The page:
480 U.S. 321 (1987)
After a bullet was fired through Hick’s aparement, the police lawfully entered the apartment without a warrant to investigate (warrantless entry was lawful due to the exigent circumstances). While inside the apartment, an officer observed expensive stareo equipment that seemed out of place. The officer moved the eqiupment to access the serial number from which he determined that the equipment was stolen property.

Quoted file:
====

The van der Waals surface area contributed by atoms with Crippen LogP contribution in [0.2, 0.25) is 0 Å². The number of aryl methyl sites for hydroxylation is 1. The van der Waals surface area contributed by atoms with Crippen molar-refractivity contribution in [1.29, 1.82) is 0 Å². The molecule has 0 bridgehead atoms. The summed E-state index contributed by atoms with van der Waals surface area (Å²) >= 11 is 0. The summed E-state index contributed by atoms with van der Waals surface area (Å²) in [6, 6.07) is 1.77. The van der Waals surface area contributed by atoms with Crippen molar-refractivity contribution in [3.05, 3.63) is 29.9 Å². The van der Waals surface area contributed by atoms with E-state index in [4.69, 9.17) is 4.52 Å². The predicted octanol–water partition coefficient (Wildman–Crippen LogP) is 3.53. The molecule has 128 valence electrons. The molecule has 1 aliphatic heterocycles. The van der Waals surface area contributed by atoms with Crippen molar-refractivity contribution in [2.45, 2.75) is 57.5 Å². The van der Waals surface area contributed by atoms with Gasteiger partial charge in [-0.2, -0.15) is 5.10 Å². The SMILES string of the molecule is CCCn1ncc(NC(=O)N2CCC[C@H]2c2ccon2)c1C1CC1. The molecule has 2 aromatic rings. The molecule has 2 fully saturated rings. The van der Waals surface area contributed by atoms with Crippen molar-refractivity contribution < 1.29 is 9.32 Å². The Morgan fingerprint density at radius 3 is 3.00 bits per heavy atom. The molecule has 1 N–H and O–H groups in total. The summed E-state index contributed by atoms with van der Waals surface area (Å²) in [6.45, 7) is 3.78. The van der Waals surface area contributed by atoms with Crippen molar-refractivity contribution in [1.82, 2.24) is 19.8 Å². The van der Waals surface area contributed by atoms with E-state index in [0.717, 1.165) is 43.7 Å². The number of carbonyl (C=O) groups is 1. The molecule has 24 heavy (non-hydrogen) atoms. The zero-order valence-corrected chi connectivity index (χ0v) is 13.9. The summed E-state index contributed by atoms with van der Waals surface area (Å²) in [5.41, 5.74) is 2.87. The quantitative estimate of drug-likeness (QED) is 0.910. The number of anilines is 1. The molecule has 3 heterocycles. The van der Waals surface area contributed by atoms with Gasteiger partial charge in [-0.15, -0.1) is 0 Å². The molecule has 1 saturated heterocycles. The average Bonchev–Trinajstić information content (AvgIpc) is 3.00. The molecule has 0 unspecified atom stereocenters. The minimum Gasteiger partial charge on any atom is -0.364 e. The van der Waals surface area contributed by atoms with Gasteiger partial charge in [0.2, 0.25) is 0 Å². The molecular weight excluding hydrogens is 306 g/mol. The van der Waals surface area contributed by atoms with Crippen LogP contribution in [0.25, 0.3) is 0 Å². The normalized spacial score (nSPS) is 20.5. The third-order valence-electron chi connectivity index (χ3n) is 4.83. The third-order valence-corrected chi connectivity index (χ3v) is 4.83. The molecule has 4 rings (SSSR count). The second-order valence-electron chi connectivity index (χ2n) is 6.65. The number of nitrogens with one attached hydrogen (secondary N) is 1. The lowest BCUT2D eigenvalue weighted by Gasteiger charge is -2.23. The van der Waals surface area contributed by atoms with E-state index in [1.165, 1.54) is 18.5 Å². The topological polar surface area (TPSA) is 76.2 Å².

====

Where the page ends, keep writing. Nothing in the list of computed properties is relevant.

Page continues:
The Suprem Court determined that the “plain view doctrine” was inapplicable and the search was unlawful. When the officer saw the stereo equipment in plain view, it only seemed out of place and he did not have probable cause to believe that the equipment was stolen. It was only after the officer moved the equipment to read the serial number did he determine that the equipment was stolen. The serial number was not in plain view and, therefore, the moving of the stereo equipment consitituted a new search that was not supported by probable cause.